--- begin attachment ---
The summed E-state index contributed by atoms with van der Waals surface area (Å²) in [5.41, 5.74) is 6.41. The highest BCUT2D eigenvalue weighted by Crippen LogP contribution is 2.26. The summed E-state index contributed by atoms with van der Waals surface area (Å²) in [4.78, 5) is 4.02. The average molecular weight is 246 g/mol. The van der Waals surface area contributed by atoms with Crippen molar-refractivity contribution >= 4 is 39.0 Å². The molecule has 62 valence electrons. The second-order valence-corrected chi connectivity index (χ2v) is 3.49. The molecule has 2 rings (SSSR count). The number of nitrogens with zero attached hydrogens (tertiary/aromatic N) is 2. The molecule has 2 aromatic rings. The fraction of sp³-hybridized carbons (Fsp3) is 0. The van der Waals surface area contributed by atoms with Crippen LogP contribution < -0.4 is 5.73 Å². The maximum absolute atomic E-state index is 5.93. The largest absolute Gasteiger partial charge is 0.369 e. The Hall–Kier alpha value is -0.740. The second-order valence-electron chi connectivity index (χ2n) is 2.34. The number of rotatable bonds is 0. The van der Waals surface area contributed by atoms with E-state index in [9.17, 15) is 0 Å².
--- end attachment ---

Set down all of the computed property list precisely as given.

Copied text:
The summed E-state index contributed by atoms with van der Waals surface area (Å²) in [5.41, 5.74) is 6.41. The highest BCUT2D eigenvalue weighted by Crippen LogP contribution is 2.26. The summed E-state index contributed by atoms with van der Waals surface area (Å²) in [4.78, 5) is 4.02. The average molecular weight is 246 g/mol. The van der Waals surface area contributed by atoms with Crippen molar-refractivity contribution >= 4 is 39.0 Å². The molecule has 62 valence electrons. The second-order valence-corrected chi connectivity index (χ2v) is 3.49. The molecule has 2 rings (SSSR count). The number of nitrogens with zero attached hydrogens (tertiary/aromatic N) is 2. The molecule has 2 aromatic rings. The fraction of sp³-hybridized carbons (Fsp3) is 0. The van der Waals surface area contributed by atoms with Crippen LogP contribution < -0.4 is 5.73 Å². The maximum absolute atomic E-state index is 5.93. The largest absolute Gasteiger partial charge is 0.369 e. The Hall–Kier alpha value is -0.740. The second-order valence-electron chi connectivity index (χ2n) is 2.34. The number of rotatable bonds is 0. The van der Waals surface area contributed by atoms with E-state index in [9.17, 15) is 0 Å².